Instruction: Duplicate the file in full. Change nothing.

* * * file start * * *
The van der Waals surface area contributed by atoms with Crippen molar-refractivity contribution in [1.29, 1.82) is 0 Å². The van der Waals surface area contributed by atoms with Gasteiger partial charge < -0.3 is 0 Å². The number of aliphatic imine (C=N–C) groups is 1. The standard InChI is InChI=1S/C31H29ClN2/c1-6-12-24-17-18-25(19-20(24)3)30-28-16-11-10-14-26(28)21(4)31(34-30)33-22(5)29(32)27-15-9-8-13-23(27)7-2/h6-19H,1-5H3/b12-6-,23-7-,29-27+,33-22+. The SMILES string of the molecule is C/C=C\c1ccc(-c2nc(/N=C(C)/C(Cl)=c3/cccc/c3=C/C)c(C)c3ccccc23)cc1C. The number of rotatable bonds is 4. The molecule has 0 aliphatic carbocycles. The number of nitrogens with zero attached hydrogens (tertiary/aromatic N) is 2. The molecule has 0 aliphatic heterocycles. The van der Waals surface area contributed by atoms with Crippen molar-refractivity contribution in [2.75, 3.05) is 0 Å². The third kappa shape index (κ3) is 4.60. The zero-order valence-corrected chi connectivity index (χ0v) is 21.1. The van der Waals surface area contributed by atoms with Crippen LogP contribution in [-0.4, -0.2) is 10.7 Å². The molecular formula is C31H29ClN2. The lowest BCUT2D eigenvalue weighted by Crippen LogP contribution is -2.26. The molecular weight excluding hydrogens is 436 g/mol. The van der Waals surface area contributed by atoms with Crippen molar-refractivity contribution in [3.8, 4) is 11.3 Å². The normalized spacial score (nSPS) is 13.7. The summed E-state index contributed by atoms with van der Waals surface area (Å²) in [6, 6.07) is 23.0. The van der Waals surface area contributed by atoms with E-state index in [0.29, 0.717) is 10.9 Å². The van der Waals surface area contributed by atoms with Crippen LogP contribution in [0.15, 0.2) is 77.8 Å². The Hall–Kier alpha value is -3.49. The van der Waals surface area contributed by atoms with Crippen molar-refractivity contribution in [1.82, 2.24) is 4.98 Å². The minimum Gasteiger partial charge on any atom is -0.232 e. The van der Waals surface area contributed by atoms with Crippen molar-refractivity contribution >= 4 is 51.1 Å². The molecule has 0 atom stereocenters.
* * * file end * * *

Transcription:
The van der Waals surface area contributed by atoms with Crippen molar-refractivity contribution in [1.29, 1.82) is 0 Å². The van der Waals surface area contributed by atoms with Gasteiger partial charge < -0.3 is 0 Å². The number of aliphatic imine (C=N–C) groups is 1. The standard InChI is InChI=1S/C31H29ClN2/c1-6-12-24-17-18-25(19-20(24)3)30-28-16-11-10-14-26(28)21(4)31(34-30)33-22(5)29(32)27-15-9-8-13-23(27)7-2/h6-19H,1-5H3/b12-6-,23-7-,29-27+,33-22+. The SMILES string of the molecule is C/C=C\c1ccc(-c2nc(/N=C(C)/C(Cl)=c3/cccc/c3=C/C)c(C)c3ccccc23)cc1C. The number of rotatable bonds is 4. The molecule has 0 aliphatic carbocycles. The number of nitrogens with zero attached hydrogens (tertiary/aromatic N) is 2. The molecule has 0 aliphatic heterocycles. The van der Waals surface area contributed by atoms with Crippen molar-refractivity contribution in [2.75, 3.05) is 0 Å². The third kappa shape index (κ3) is 4.60. The zero-order valence-corrected chi connectivity index (χ0v) is 21.1. The van der Waals surface area contributed by atoms with Crippen LogP contribution in [-0.4, -0.2) is 10.7 Å². The molecular formula is C31H29ClN2. The lowest BCUT2D eigenvalue weighted by Crippen LogP contribution is -2.26. The molecular weight excluding hydrogens is 436 g/mol. The van der Waals surface area contributed by atoms with Crippen molar-refractivity contribution in [3.8, 4) is 11.3 Å². The normalized spacial score (nSPS) is 13.7. The summed E-state index contributed by atoms with van der Waals surface area (Å²) in [6, 6.07) is 23.0. The van der Waals surface area contributed by atoms with E-state index in [0.29, 0.717) is 10.9 Å². The van der Waals surface area contributed by atoms with Crippen LogP contribution in [0.15, 0.2) is 77.8 Å². The Hall–Kier alpha value is -3.49. The van der Waals surface area contributed by atoms with Crippen molar-refractivity contribution in [1.82, 2.24) is 4.98 Å². The minimum Gasteiger partial charge on any atom is -0.232 e. The van der Waals surface area contributed by atoms with Crippen molar-refractivity contribution >= 4 is 51.1 Å². The molecule has 0 atom stereocenters.